"The Last Exorcism" makes first-rate use of religious doubt and religious extremism.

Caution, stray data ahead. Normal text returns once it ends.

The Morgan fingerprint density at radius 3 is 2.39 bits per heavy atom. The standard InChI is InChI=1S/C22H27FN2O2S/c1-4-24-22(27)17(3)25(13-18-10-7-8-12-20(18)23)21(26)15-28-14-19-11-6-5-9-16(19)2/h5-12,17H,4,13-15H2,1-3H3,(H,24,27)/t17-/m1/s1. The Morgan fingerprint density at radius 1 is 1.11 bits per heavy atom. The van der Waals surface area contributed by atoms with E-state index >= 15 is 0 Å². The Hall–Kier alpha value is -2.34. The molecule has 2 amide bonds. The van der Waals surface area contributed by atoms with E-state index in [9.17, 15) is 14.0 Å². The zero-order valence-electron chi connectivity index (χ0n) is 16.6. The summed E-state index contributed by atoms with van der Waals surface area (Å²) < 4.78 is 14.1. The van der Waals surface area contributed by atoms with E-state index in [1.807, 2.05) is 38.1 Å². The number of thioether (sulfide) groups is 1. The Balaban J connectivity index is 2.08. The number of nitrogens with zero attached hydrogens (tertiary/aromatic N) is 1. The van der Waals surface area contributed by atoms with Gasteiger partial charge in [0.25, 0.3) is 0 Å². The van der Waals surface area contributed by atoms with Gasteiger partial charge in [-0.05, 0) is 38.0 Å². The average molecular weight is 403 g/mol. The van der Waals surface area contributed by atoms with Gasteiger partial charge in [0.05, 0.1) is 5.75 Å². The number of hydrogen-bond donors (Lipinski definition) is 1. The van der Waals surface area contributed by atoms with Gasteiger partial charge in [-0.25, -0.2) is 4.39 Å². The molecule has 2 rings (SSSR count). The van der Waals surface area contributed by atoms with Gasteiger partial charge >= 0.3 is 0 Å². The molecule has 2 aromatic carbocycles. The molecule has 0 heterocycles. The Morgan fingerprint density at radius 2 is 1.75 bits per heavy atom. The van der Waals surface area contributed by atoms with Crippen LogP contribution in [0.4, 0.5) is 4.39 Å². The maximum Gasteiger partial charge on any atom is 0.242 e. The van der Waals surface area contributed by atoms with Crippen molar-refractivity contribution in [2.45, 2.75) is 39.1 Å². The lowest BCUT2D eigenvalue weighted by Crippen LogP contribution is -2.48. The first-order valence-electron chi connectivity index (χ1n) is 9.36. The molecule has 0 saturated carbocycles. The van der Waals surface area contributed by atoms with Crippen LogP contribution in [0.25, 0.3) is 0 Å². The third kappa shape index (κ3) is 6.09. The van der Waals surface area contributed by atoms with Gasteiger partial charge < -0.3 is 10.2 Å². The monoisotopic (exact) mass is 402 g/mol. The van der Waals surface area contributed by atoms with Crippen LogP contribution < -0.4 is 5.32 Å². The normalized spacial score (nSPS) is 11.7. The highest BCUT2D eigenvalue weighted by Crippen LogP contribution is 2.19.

Possessed by suspense, talent, brains and a gothic sense of humor, “The Last Exorcism” makes first-rate use of religious doubt and religious extremism to concoct a novel horror-thriller clever enough to seduce unbelievers while satisfying the bloodlust of its congregation/fanbase. While spasmodic handheld camerawork has become increasingly tiresome as a shock device-cum-convention, it’s deployed here with enormous restraint and skill by d.p. Zoltan Honti, and helmer Daniel Stamm knows when to trim the visual frills and stick to the demonic vs. the divine. Expect collection plates to fill up for the Aug. 27 release, and to hear hosannas from Lionsgate.Employing the by-now-familiar pseudo-documentary device (“REC,” “Cloverfield,” “Paranormal Activity” and their grandfather, “The Blair Witch Project”), “The Last Exorcism” uses the same shtick to far greater effect, especially in terms of narrative exposition. When Bible-thumping Rev. Cotton Marcus (Patrick Fabian) allows Iris (Iris Bahr) and her unseen cameraman to make a documentary about him, it requires the full telling of his story, and Cotton has a bad case of the Stanley McChrystals: Penitent after years of sham exorcisms and pseudo-fundamentalism, he can’t shut up, revealing everything about his shameful past, including his genial contempt for the poor suckers who plead (and pay) for his anti-demonic skills. Cotton can predict their stories before he even reads their letters, like the one he gets from farmer Louis Sweetzer (Louis Herthum): “My livestock are being killed,” it says. “The Devil is inside my daughter. Come, Reverend, and save my farm.” So Cotton and Iris and the camera head to New Orleans, ostensibly to snooker another poor sap. It’s a lengthy setup for what any viewer will see is a nightmare on the horizon, and Fabian pulls it off with his charming/smarmy portrayal of Cotton, who is comically resigned to making this possession confession. The screenplay, by Huck Botko and Andrew Gurland, is extremely smart, but Fabian’s timing gives it added sparkle, and the actor shifts gears smoothly when things at the Sweetzer farm don’t quite turn out the way he expects — which is an understatement. “The Last Exorcism” reps a potential breakout for almost all involved. Excepting producers Eli Roth and the “Children of Men” trio of Eric Newman, Marc Abraham and Thomas A. Bliss, few of the principals have extensive credits, especially in the realm of apocalyptic horror. That includes German-born helmer Stamm (“A Necessary Death”), who makes fluid use of the potentially problematic technique of making a movie from a cameraman’s p.o.v. In this ramshackle aesthetic, the chaos, erratic movement and paradoxically limited field of vision are what convey a visceral sense of unease. The trick is to not induce motion sickness (see “Cloverfield”), and to lend the conceit some integrity and plausibility. Stamm pulls it off without sacrificing either the rhythms of his movie or his characters, who are well played across the board. Fabian is terrific, and Ashley Bell, as the possessed Nell (or is she?) is the quavering embodiment of defiled innocence. Herthum’s Louis, a drunk and a fundamentalist, is quietly menacing, and there’s something vaguely “Deliverance”-like about Caleb Landry Jones’ portrayal of Louis’ son, Caleb. (Why almost every character is named after the actor who plays him or her remains a mystery.) While the particulars of the story are engrossing and the momentum nonstop, the filmmaking itself provides a certain mischief. During Nell’s initial exorcism, replete with seemingly satanic growling and ominous thunder, the film cuts to Cotton outside the house, explaining to Iris how he’s executed the special effects he’s used during the sham ritual we’ve just seen. But he has something up his sleeve, and so do the filmmakers: What we’re seeing here is the edited version of the movie we’re still watching being made, and which — if you buy the illusion “The Last Exorcism” is perpetrating — may never get made. So who’s the editor of the movie-within-the-movie that we’re watching? Could it be … Satan? Tech credits are tops, particularly the sound and the very effective score by Nathan Barr (“True Blood,” “Grindhouse”).